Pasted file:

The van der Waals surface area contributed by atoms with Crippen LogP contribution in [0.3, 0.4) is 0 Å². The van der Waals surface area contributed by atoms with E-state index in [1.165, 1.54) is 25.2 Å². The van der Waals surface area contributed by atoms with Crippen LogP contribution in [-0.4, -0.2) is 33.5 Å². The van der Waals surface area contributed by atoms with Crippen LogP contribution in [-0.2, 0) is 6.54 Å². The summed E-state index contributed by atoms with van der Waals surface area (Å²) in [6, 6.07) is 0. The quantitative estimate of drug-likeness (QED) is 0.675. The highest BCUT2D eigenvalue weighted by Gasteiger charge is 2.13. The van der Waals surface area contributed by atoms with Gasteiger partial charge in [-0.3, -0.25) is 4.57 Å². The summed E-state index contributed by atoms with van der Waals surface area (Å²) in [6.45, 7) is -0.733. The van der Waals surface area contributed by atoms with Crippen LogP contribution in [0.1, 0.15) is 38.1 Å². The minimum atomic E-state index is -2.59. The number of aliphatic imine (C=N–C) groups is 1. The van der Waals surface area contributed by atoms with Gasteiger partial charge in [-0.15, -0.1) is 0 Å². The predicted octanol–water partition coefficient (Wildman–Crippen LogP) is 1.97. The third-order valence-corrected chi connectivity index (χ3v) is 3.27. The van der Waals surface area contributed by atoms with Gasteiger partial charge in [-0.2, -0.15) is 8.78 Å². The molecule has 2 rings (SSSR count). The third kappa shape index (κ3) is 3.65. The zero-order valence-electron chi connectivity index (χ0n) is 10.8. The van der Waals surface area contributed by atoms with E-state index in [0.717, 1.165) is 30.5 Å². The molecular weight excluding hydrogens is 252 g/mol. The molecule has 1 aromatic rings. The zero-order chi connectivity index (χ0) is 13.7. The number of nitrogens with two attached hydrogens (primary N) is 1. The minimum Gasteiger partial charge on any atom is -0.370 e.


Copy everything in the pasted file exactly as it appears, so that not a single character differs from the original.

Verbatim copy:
The van der Waals surface area contributed by atoms with Crippen LogP contribution in [0.3, 0.4) is 0 Å². The van der Waals surface area contributed by atoms with E-state index in [1.165, 1.54) is 25.2 Å². The van der Waals surface area contributed by atoms with Crippen LogP contribution in [-0.4, -0.2) is 33.5 Å². The van der Waals surface area contributed by atoms with Crippen LogP contribution in [-0.2, 0) is 6.54 Å². The summed E-state index contributed by atoms with van der Waals surface area (Å²) in [6, 6.07) is 0. The quantitative estimate of drug-likeness (QED) is 0.675. The highest BCUT2D eigenvalue weighted by Gasteiger charge is 2.13. The van der Waals surface area contributed by atoms with Gasteiger partial charge in [-0.3, -0.25) is 4.57 Å². The summed E-state index contributed by atoms with van der Waals surface area (Å²) in [6.45, 7) is -0.733. The van der Waals surface area contributed by atoms with Crippen LogP contribution in [0.1, 0.15) is 38.1 Å². The minimum atomic E-state index is -2.59. The number of aliphatic imine (C=N–C) groups is 1. The van der Waals surface area contributed by atoms with Gasteiger partial charge in [-0.15, -0.1) is 0 Å². The predicted octanol–water partition coefficient (Wildman–Crippen LogP) is 1.97. The third-order valence-corrected chi connectivity index (χ3v) is 3.27. The van der Waals surface area contributed by atoms with Gasteiger partial charge in [-0.2, -0.15) is 8.78 Å². The molecule has 2 rings (SSSR count). The third kappa shape index (κ3) is 3.65. The zero-order valence-electron chi connectivity index (χ0n) is 10.8. The van der Waals surface area contributed by atoms with E-state index in [0.717, 1.165) is 30.5 Å². The molecular weight excluding hydrogens is 252 g/mol. The molecule has 1 aromatic rings. The zero-order chi connectivity index (χ0) is 13.7. The number of nitrogens with two attached hydrogens (primary N) is 1. The minimum Gasteiger partial charge on any atom is -0.370 e.